Bush campaign, Clinton administration receive Jefferson ‘Muzzles’ as year’s top censors
New York City Mayor Rudolph Giuliani, George W. Bush’s presidential campaign and the Clinton administration all share the dubious distinction of being recipients of this year’s Jefferson Muzzle awards, announced today by the Thomas Jefferson Center for the Protection of Free Expression.
Each year since 1992, the Virginia-based center has celebrated the anniversary of Thomas Jefferson’s birthday by recognizing the past year’s top censors. This year the center selected 12 recipients for the award, tying last year for the largest number of recipients ever.
“Censors often set out with the best of motives, and no intent to restrict speech,” said the center’s founder and director Robert O’Neil in a news release. “Somewhere along the way, they lose sight of one set of values — those embodied in the First Amendment — in an effort to serve others. When a person or group does grave damage to free expression, a Jefferson Muzzle is in order.”
Joshua Wheeler, an attorney and program director for the Thomas Jefferson Center, said there are several goals for the Muzzle awards.
“First we want to create awareness among the general public that the First Amendment is a right that has to be constantly defended,” Wheeler said. “Another major goal — one with which we have much lower expectations – is that the recipients will learn a lesson,” he said.
The twelve selected for Muzzles include:
- The George W. Bush presidential campaign for seeking to have the Federal Election Commission regulate the content of a Web site that parodied its campaign.
- The Clinton administration for its continued adherence to the “don’t ask, don’t tell” policy on gays in the military.
- New York City Mayor Rudolph Giuliani, who received the only lifetime Muzzle award in 1999, for withdrawing funding for the Brooklyn Museum.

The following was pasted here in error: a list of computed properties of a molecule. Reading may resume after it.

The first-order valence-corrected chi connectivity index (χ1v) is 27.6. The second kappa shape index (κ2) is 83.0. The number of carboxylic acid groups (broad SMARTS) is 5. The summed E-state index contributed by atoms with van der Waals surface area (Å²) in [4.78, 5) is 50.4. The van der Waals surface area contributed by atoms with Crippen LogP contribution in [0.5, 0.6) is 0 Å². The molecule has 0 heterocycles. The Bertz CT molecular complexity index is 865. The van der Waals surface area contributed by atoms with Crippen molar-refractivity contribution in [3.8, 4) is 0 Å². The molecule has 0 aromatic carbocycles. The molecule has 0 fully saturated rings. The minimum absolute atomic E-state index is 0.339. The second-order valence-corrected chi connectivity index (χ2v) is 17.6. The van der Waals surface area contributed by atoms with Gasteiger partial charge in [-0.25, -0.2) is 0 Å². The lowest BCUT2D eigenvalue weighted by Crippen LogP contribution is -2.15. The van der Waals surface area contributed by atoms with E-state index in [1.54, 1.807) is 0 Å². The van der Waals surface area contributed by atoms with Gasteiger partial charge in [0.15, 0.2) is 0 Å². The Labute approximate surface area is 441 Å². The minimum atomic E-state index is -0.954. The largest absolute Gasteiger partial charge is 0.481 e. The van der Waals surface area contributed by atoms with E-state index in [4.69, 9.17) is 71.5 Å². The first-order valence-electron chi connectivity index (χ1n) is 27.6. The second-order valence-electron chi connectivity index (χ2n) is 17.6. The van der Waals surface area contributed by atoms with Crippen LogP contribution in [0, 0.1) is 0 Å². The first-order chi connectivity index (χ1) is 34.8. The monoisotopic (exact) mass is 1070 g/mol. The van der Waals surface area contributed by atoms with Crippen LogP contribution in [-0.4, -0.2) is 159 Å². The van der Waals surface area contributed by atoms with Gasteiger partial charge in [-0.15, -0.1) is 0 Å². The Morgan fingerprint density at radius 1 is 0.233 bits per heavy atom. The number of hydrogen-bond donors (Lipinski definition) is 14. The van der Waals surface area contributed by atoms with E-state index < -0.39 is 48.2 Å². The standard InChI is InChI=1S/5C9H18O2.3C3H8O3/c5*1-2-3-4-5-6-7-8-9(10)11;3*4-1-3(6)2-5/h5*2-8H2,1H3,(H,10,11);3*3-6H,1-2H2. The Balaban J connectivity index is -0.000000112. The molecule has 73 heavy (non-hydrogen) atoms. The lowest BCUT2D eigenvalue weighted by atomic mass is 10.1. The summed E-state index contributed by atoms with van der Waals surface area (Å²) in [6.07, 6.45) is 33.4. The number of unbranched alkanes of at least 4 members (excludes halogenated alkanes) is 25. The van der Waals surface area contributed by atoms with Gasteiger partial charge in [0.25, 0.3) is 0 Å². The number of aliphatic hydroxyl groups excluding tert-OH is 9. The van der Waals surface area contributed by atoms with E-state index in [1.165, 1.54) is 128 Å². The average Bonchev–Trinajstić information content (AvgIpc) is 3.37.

- The Midland (Texas) Independent School District Board and Midland High School Principal Neil Richmond for suspending a student for an off-campus activity — taking a picture of Richmond’s car parked in front of a female teacher’s house.
- School officials from Ponder, Texas, who jailed seventh-grader Christopher Beamon for writing a scary Halloween poem that featured violence.
- CBS News for censoring an NBC billboard during its coverage of the New Year’s Eve festivities. CBS electronically made the billboard appear to be one of its own.
- The Board of Trustees of Georgetown Charter Township, Mich., for prohibiting Internet access to offensive Web sites.
- Rockingham County, Va., school officials for forcing a high school teacher to remove classroom door pamphlets that listed banned books.
- The 1999 Virginia General Assembly for banning Confederate battle flag logos on specialty license plates.
- The superintendent of Muscogee County, Ga., schools for ordering that 2,300 copies of a history textbook be altered to change a painting of George Washington.
- The Federal Bureau of Investigation for attempting to suppress and punish an Internet Web site by independent filmmaker Michael Zieper who showed clips of a fictional film suggesting that the government might foment a riot in New York City on New Year’s Eve.
- Lorain County (Ohio) Prosecutor Gregory A. White for prosecuting a mother for child pornography for taking nude photographs of her daughter.
Wheeler says that he has seen first-hand how censorship can come from both the political right and the political left.
“Censorship does not have a common political base,” he said. “Threats to freedom of expression come from all across the political spectrum.”
Four of the twelve Muzzles were awarded for incidents of censorship in public middle or high schools. “These public education Muzzle recipients are only the tip of the iceberg,” Wheeler said.
“For each one selected, there are at least a half-dozen others that could have been selected,” he said. “This reflects the severity of the zero-tolerance policy that so many schools have felt forced to adopt in the wake of Columbine.”
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